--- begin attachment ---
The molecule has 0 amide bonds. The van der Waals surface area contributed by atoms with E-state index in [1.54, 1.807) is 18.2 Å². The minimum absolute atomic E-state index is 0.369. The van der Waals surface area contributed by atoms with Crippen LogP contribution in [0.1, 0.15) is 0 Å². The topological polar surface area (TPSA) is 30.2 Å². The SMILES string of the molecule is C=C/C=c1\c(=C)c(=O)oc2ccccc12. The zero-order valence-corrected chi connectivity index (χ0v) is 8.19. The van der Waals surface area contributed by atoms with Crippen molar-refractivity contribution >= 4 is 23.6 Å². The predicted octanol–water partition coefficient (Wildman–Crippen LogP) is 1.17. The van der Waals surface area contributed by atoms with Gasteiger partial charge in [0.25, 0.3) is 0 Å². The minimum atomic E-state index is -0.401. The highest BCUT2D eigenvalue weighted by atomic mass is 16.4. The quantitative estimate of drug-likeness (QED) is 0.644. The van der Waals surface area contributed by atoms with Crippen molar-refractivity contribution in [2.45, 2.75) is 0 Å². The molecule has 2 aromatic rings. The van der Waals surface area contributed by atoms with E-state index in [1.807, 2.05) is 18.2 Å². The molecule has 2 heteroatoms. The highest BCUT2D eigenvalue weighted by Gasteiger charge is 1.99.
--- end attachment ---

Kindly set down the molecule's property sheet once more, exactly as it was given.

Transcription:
The molecule has 0 amide bonds. The van der Waals surface area contributed by atoms with E-state index in [1.54, 1.807) is 18.2 Å². The minimum absolute atomic E-state index is 0.369. The van der Waals surface area contributed by atoms with Crippen LogP contribution in [0.1, 0.15) is 0 Å². The topological polar surface area (TPSA) is 30.2 Å². The SMILES string of the molecule is C=C/C=c1\c(=C)c(=O)oc2ccccc12. The zero-order valence-corrected chi connectivity index (χ0v) is 8.19. The van der Waals surface area contributed by atoms with Crippen molar-refractivity contribution >= 4 is 23.6 Å². The predicted octanol–water partition coefficient (Wildman–Crippen LogP) is 1.17. The van der Waals surface area contributed by atoms with Gasteiger partial charge in [0.25, 0.3) is 0 Å². The minimum atomic E-state index is -0.401. The highest BCUT2D eigenvalue weighted by atomic mass is 16.4. The quantitative estimate of drug-likeness (QED) is 0.644. The van der Waals surface area contributed by atoms with Crippen molar-refractivity contribution in [2.45, 2.75) is 0 Å². The molecule has 2 aromatic rings. The van der Waals surface area contributed by atoms with E-state index in [1.807, 2.05) is 18.2 Å². The molecule has 2 heteroatoms. The highest BCUT2D eigenvalue weighted by Gasteiger charge is 1.99.